While the lack of budget forced both cast and crew to be creative, it also leaves a couple of things to be desired. On the one hand, focusing more on the relationships between the characters (instead of elaborating on the mystery inhabiting the forest’s soil or the origin of the mutating parasite) and playing it all out on one location, adds a solid sense of claustrophobia to the picture. On the other hand, some pretty big questions remain unanswered and the ending of the film plays out just like you’d expect. The remaining questions are plausible, though, as our group just had to figure out for themselves what was happening to them and the wildlife in the surrounding woods. The events took place during the course of one week, and things were escalating too fast to allow any further investigation, basically turning their ordeal into a terrifying game of survival. But still, I can imagine some viewers getting annoyed when not being given enough explanations. Concerning the ending itself: If you don’t see it coming, then you simply haven’t watched enough of this type of horror movies yet. If you have, then you’ll probably agree that since he didn’t have an amazing twist up his sleeve, Hjorth just ends the movie the way it should.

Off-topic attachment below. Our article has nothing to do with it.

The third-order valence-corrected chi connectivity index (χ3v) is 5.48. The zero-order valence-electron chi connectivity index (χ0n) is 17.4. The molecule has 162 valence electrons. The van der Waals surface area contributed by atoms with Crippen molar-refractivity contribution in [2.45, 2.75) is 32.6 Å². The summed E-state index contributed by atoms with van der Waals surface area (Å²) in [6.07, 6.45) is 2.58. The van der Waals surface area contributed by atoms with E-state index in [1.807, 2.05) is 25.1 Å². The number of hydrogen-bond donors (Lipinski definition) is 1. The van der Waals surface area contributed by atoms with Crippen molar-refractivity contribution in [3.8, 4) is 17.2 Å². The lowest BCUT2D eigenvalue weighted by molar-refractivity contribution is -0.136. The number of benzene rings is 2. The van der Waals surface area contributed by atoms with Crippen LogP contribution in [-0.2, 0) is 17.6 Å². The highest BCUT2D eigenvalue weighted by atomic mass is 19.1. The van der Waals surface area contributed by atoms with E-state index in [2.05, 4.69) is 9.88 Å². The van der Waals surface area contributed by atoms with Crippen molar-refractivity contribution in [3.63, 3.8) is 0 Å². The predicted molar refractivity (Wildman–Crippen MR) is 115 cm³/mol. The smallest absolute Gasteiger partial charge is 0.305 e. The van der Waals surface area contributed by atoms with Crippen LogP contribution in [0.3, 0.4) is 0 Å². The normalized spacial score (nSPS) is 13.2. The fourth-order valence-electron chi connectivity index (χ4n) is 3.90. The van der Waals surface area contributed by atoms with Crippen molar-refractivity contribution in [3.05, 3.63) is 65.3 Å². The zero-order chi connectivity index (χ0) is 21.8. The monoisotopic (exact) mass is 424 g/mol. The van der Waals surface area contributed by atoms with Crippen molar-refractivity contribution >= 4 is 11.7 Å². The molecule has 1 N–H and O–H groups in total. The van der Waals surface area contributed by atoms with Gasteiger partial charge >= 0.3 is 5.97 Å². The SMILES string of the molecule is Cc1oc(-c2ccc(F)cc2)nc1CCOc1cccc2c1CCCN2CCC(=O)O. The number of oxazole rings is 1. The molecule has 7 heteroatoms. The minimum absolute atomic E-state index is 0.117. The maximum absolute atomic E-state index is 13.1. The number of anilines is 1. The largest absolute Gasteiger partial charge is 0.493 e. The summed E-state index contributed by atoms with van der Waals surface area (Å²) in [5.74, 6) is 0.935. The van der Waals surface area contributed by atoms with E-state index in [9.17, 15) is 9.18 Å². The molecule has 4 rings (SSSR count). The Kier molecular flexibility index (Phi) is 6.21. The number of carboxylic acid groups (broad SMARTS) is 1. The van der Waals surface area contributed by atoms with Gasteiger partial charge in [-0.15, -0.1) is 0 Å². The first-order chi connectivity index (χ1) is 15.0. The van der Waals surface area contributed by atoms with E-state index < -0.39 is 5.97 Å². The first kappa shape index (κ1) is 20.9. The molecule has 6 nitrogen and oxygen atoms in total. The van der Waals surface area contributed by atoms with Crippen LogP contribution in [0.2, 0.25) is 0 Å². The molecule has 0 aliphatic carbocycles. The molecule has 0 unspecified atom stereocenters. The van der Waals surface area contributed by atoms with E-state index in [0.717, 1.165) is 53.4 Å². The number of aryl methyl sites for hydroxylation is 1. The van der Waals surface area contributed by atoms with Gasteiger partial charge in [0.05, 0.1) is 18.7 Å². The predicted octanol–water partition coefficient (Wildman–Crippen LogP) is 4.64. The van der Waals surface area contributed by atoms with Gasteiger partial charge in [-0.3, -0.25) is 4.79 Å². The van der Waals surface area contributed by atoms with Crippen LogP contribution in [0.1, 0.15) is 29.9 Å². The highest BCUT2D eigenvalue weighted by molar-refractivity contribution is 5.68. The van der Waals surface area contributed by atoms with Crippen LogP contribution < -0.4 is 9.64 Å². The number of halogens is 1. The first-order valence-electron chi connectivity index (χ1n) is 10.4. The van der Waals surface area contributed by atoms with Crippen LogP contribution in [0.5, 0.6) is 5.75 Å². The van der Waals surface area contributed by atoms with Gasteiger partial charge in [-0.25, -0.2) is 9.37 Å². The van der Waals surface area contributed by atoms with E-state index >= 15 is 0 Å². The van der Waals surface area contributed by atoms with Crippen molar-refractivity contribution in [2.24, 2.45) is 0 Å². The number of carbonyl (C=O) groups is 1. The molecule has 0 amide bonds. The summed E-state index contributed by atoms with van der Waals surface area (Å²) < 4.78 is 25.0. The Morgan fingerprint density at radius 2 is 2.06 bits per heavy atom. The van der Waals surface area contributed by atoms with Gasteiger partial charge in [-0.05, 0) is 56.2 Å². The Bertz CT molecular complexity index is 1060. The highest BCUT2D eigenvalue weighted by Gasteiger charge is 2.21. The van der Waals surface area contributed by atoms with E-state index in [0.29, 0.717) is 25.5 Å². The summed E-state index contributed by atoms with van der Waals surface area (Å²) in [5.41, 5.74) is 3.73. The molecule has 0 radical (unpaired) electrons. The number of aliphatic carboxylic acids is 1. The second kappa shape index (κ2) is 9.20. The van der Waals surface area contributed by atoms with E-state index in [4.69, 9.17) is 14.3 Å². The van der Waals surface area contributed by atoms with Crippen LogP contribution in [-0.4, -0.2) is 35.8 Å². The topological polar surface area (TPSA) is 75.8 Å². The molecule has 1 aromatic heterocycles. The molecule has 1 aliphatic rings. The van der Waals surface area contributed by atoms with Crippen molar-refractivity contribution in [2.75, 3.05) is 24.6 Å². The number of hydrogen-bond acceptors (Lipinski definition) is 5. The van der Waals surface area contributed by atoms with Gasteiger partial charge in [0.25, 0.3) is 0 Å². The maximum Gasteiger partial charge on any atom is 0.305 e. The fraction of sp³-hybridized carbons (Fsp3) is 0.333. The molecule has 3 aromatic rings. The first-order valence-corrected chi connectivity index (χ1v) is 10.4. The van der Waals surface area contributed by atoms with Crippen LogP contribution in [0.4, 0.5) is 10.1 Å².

One final note about the “unknown organizm”. Obviously, The Unknown does not feature any fancy creature effects whatsoever. But in this case, less is more. Nobody even knows what the “creature” looks like, or what it actually does to anybody it attacks. But there are a few shots when we do get to see it in one particular form. And the way Hjorth briefly exposes it to the camera, works very effectively. The ugly little thing really looks alive when it moves at some point. Mostly, because it seems to be made out of real lumps of meat (although it probably wasn’t), somewhat resembling parts of a juicy steak or kebab. Either way, it’s an image that sticks with you, and I consider it Hjorth‘s “money-shot” of the creature. A shot that probably costed less than $10 to construct, special effects (barbecued steak or not) included.
Not bad. Not bad at all.
Running time: 87 mins
Audio: Danish, Dolby 5.1 & Dolby Stereo
Aspect ratio: 16/9 (1.78)
“Behind The Scenes” (22 mins)
“Trailer” (The Unknown)
“Trailers Mr. Horror Presents” (Darkwoods, The Roost & Frostbite)
Booklet (4 pages) with liner notes, pictures & terror trivia
“Behind The Scenes” is a short documentary and a nice addition to the feature film. The complete cast and crew is interviewed, and that’s not even 10 people we’re talking here. Funny to see this terrifying low-budget chiller turn into a charming little production. We get to hear anecdotes from everybody covering most aspects of the film. The comments are brief and to the point, but at least they’re interesting (so no shameless promo-talk or needlessly praising the work of fellow cast- and crewmembers). We get the positive impression that this film was made by a handful of dedicated and very motivated people. The interviews are intercut with footage taken during the shoot and clips from the movie. Nothing in-depth, really, just a fun addition.